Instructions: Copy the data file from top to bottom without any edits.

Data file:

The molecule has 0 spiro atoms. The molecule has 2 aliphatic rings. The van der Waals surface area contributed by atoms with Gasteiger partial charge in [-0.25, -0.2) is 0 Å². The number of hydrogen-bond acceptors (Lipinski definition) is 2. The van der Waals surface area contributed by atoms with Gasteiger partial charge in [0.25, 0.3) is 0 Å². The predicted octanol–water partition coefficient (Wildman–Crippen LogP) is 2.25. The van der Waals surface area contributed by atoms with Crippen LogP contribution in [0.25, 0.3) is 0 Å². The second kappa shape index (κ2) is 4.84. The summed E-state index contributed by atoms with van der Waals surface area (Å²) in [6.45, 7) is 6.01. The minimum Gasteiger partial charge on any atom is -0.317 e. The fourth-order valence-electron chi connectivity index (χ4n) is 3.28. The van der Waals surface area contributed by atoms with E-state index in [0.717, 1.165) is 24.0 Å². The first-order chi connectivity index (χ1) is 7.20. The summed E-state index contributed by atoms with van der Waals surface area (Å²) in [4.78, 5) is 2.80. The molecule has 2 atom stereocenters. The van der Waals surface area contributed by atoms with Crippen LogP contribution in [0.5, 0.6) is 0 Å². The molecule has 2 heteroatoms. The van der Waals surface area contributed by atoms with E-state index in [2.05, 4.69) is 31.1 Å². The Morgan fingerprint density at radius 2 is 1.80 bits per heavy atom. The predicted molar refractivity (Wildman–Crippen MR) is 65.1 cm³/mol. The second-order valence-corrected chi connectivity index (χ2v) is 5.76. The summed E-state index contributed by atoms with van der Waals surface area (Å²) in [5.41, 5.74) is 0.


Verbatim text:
The molecule has 0 spiro atoms. The molecule has 2 aliphatic rings. The van der Waals surface area contributed by atoms with Gasteiger partial charge in [-0.25, -0.2) is 0 Å². The number of hydrogen-bond acceptors (Lipinski definition) is 2. The van der Waals surface area contributed by atoms with Gasteiger partial charge in [0.25, 0.3) is 0 Å². The predicted octanol–water partition coefficient (Wildman–Crippen LogP) is 2.25. The van der Waals surface area contributed by atoms with Crippen LogP contribution in [0.25, 0.3) is 0 Å². The second kappa shape index (κ2) is 4.84. The summed E-state index contributed by atoms with van der Waals surface area (Å²) in [6.45, 7) is 6.01. The minimum Gasteiger partial charge on any atom is -0.317 e. The fourth-order valence-electron chi connectivity index (χ4n) is 3.28. The van der Waals surface area contributed by atoms with E-state index in [0.717, 1.165) is 24.0 Å². The first-order chi connectivity index (χ1) is 7.20. The summed E-state index contributed by atoms with van der Waals surface area (Å²) in [4.78, 5) is 2.80. The molecule has 2 atom stereocenters. The van der Waals surface area contributed by atoms with Crippen LogP contribution in [0.5, 0.6) is 0 Å². The molecule has 2 heteroatoms. The van der Waals surface area contributed by atoms with E-state index in [2.05, 4.69) is 31.1 Å². The Morgan fingerprint density at radius 2 is 1.80 bits per heavy atom. The predicted molar refractivity (Wildman–Crippen MR) is 65.1 cm³/mol. The second-order valence-corrected chi connectivity index (χ2v) is 5.76. The summed E-state index contributed by atoms with van der Waals surface area (Å²) in [5.41, 5.74) is 0.